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I came across this question Running old version of android studio issue in First Posts review queue. It asks for help with dated version of Android Studio, that is from 2015 year.

Best advice that can be given to author is to find a better tutorial and use fresh version.

But the question looks on-topic, although useless for future readers. What should I do with it?

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    I fail to see how it being an older version of a product makes it any worse as a question. Address the problems in the question unrelated to its version (of which there are plenty for you to address). If you also want to comment on the question telling them that they might have better experiences with a newer version, you are of course free to do so. – Servy Dec 26 '17 at 15:57
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    Related on MSE: Is "don't do it" a valid answer? – jscs Dec 26 '17 at 15:57
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    What makes it worse as a question is that the fix is many times to simply run the current version of the software. Of course, it's not always possible for a variety of reasons, but step 1 of troubleshooting is "are you on the current versions"... – Brian Knoblauch Dec 27 '17 at 21:15
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    @Servy ...If it's an old, unused version, it's useless. That doesn't make it off-topic or poorly written, but it does make it a bad question, because it won't help future visitors. Note that I said "unused" -- not all old versions of things are unused. – Fund Monica's Lawsuit Dec 28 '17 at 1:31
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    @QPaysTaxes Given that someone is using it (the person that's asking the question) clearly it's not unused. Questions about versions of a product that are unusable (i.e. old versions of a product requiring servers from the company to run that are no longer running it) are of course useless, but products that are less commonly used but entirely usable are not useless. They might be less useful than newer versions, but that doesn't make them useless. – Servy Dec 28 '17 at 14:13
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    As a follow-up to Servy's comment, Even if something appears unusable, like the server case Servy mentioned, if a person is making a question about it, then they must have found a way to use at least some part of it, and if one person has found a use for it, it is very likely that there is at least one other person who has found that same use. – Davy M went to fund Monica Dec 28 '17 at 15:50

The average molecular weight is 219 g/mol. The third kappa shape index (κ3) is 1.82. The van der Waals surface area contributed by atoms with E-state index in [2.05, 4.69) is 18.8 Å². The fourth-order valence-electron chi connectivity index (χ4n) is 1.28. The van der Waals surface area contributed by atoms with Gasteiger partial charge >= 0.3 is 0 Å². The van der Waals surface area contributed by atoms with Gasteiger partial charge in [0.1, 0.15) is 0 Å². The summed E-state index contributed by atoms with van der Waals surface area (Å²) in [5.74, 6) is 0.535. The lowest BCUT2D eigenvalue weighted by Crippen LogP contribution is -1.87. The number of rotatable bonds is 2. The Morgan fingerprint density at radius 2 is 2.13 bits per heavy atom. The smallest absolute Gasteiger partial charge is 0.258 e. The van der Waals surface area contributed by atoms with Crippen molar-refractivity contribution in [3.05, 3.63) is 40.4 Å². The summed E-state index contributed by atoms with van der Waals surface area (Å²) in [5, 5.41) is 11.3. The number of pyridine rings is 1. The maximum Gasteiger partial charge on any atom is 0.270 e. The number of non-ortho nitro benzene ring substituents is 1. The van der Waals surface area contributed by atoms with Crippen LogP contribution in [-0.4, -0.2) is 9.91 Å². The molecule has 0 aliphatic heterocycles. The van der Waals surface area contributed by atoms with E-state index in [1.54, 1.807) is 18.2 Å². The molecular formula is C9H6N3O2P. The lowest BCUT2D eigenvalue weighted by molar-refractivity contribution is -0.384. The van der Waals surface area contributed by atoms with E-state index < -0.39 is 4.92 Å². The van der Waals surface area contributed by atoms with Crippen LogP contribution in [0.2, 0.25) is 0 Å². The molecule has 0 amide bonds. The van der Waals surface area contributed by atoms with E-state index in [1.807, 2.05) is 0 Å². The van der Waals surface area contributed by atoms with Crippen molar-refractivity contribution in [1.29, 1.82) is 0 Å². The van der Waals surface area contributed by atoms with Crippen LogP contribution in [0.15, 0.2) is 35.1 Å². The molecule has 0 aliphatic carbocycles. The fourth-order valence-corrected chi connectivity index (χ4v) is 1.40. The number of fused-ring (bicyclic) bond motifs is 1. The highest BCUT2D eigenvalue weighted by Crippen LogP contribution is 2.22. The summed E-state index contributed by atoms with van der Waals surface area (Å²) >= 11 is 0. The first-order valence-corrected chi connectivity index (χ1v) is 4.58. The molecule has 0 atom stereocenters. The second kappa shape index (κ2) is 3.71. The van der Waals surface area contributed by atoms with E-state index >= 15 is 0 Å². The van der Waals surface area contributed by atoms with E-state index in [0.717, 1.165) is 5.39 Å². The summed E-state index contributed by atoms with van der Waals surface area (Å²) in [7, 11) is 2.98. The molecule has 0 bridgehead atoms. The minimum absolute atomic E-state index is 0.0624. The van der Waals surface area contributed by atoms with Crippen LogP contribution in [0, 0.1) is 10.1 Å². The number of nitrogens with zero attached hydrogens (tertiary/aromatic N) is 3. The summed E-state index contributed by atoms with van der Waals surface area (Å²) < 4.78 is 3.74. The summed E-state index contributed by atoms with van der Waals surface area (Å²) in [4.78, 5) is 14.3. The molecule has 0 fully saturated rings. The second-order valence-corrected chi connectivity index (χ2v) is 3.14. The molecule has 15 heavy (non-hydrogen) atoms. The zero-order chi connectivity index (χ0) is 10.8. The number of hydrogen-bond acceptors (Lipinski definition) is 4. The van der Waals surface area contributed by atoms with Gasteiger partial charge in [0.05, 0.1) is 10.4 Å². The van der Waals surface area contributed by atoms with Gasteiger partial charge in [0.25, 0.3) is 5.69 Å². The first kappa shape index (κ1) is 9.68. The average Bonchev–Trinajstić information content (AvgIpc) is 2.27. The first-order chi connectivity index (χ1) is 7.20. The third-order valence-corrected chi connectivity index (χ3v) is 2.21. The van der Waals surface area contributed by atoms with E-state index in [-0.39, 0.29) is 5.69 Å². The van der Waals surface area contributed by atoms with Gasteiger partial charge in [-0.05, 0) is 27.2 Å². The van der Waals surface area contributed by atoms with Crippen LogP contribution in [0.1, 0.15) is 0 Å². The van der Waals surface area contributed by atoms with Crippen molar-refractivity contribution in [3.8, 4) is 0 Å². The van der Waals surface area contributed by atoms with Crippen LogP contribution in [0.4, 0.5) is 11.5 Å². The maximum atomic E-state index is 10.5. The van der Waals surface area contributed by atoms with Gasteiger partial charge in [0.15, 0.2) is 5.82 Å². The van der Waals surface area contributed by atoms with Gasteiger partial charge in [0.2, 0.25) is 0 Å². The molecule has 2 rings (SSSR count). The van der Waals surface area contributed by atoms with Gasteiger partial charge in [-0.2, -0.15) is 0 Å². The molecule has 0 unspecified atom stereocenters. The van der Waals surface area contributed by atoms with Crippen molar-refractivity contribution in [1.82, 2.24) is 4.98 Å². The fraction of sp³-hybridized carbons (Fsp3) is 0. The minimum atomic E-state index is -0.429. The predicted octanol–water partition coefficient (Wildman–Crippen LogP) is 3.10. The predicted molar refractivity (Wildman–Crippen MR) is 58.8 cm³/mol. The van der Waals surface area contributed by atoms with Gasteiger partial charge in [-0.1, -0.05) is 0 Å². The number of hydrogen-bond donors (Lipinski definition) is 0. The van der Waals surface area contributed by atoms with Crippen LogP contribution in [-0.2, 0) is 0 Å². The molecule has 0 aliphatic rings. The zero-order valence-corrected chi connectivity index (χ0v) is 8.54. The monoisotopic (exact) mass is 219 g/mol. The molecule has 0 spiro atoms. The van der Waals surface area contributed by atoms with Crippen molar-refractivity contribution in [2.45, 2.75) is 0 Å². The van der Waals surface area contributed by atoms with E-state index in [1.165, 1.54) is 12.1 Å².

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    @QPaysTaxes Actually, if people ask questions about an old version X, then it means that version X is in fact used. whether only 10,1 or 0.001% of the users of that software use version X is irrelevant. – Bakuriu Dec 28 '17 at 19:46
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Upvote/Downvote depending on the normal reasons for voting. Just being an old software version doesn't change the validity of the question, and it still might be useful.

Sometimes people are stuck working with old, out of date technology, perhaps because their manager at work is too cheap to request an update to their machines, or because they're working on an old product that won't support newer software, or a dozen other reasons. Just because it's outdated doesn't mean nobody uses it, so the questions are valid.

I personally can't think, in the case of that question, why a person would be forced to work with an outdated version of Android Studio, but I'd be willing to give him or her the benefit of the doubt and say possibly this answer might be useful to someone, but I'm certain that there are at least a handful of people still using the 2015 version for whatever reason.

Of course, as always questions should be well asked and follow all normal question-asking rules, so if the person has written a good, well presented and well researched question, upvote it. If it's poorly written, just like any other question, downvote it.

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    Definitely the part about being stuck with old outdated software. Been there... – SandPiper Dec 27 '17 at 13:53
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    This is not really applicable to mobile. The mobile operating systems drop old technology pretty quickly. Trying to resist upgrading is business suicide because your customers will soon be running devices that won't run your application (either because they got new ones or because they upgraded the OS to keep up). – jpmc26 Dec 28 '17 at 9:24
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    @jpmc26 even if it's true in mobile, I think that rules/code of conduct should be site wide and not tag-specific. – ZombieTfk Dec 28 '17 at 10:49
  • @SamJudge It isn't a question of rules. It's a matter of whether the question is useful, which is relevant for downvoting. – jpmc26 Dec 28 '17 at 12:17
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    @jpmc26 I completely disagree. The practical benefit of the potential answers to a question should have no bearing on upvoting/downvoting, just that the question is well asked and not a duplicate. An answer will at the very least be useful to the person who asked the question in the first place, and that is enough usefulness IMO. – ZombieTfk Dec 28 '17 at 12:58
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    @SamJudge SO set out use a Q&A format as a community wiki, not create an individual help service for all comers. The latter is not sustainable at any reasonable level of quality; see the Slashdot effect. – jpmc26 Dec 28 '17 at 15:52

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